Wednesday, January 2, 2013

2012 Tepid Recovery and Strong Equities

The U.S. recovery continues to be tepid. At the same time, risks have intensified, including from the worsening of the euro area crisis as well as the uncertainty over domestic fiscal plans, says the IMF in its latest assessment of the world’s largest economy.

Yet, among equity mutual funds, certain categories had stellar returns, and even the more prosaic categories produced very solid returns.  According to Morningstar data, Global Real Estate funds were the top performing category with a scorching 31.8% gain, as of 12/31.12.  Despite political ineptitude, corruption in the sale of spectrum and food inflation, Indian Equity Funds returned 29.6% for 2012, the second leading category among global equity mutual funds in the Morningstar universe. Not surprisingly, Financial Sector Funds were the third leading category, fueled by relentless central bank monetary easing; financials returned 24.8% in 2012.

In the Large Cap Value fund sector, the leading mutual fund was the justifiably much maligned Fairholme fund. It rebounded on a modified, concentrated portfolio to return 35.8%, which is the number 2 top-performing equity mutual fund among all funds in the Morningstar universe.  Its fees are still too high for a large cap fund with such a large asset base. It's not clear what analytical infrastructure is generating ideas and returns, other than Bruce Berkowitz.  The fund returned to the well with a big stake in  Bank of America, an idea he bought at the bottom in 1992, and it proved rewarding again.  

Dodge and Cox Stock Fund, buoyed by holdings in consumer discretionary stocks, financials and telecom delivered 22% returns for the year.  Even as the fund made an ill-timed investment in Hewlett Packard, the well defined investment process, diversification, composition, low turnover and low expenses worked together to deliver better results than the average 15% return for all U.S. equity mutual funds.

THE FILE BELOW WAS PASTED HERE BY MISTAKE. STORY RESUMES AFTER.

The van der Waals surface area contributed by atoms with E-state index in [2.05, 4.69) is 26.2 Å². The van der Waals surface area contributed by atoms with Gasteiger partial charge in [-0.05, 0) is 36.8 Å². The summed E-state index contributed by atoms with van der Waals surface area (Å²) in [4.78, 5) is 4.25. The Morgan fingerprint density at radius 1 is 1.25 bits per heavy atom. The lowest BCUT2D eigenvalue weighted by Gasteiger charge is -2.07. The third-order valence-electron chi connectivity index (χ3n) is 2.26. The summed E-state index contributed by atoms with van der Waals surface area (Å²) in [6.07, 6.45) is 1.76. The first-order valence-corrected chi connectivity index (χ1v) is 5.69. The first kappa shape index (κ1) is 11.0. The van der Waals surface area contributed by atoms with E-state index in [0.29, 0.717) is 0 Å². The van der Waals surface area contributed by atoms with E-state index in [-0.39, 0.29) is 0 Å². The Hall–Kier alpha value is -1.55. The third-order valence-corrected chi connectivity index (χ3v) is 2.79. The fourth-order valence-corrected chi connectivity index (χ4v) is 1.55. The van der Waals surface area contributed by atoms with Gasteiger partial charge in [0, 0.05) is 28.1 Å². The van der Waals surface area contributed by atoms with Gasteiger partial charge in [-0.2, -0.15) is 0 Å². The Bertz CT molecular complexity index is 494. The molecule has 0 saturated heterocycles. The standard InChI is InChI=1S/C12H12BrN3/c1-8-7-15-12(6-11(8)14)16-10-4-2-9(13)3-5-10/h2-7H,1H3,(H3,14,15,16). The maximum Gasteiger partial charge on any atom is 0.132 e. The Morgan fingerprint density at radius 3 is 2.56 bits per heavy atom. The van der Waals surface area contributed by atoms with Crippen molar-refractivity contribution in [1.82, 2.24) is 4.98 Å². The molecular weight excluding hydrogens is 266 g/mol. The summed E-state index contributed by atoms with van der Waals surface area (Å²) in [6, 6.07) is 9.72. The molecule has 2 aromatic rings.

Midcap Value Funds returned 16.6% as a category, and the Legg Mason Capital Management Opportunity Trust returned an astonishing 41.1% for 2012, which makes it the best performing fund among all U.S. equity mutual funds.  What does this one year return demonstrate?  Very little.  Just as Apple is a cult stock, this fund was a cult fund for more than a decade.  Morningstar's analyst Bridget Hughes writes.  
 "With the added flexibility comes risk. Although the fund has had periods of spectacular performance, the lows have been devastating to performance and give rise to the question of the strategy's efficacy, even over the longer term."
Overall, equity investors seemed to take money out of equity funds, continued to pile into bond funds, and within equity funds moved to passive management versus active management.  Among the active managers, there is still a lot of "closet indexing," which makes some of the ridiculous management fees even more repugnant to whipsawed investors.

The mantra should be the same for individual investors buying equity mutual funds:

  1.  Don't chase yesterday's performance.
  2. Don't get enamored of a cult portfolio manager.
  3. Buy from a fund sponsor with a track record, a proven strategy, an investment process, and sufficient analytical support the portfolio managers. 
  4.  Higher fees are unjustified and don't buy superior performance. Never ever pay a front-end sales load. 
  5. Your fund management team should eat their own cooking. 
  6. Read the fund literature that comes your way.  It goes into the circular file for most investors, whereas consumers spend more time reading the instruction manuals for their smart televisions and game consoles. 
  7. Understand, as best you can, how the fund is taking risk and how it adds value.  (3,5 and 6) will help you get there. 
Equities as an investment class face some long-term challenges in the coming years, but more about that later.  Happy New Year to our readers!  Keep those cards and letters coming. 

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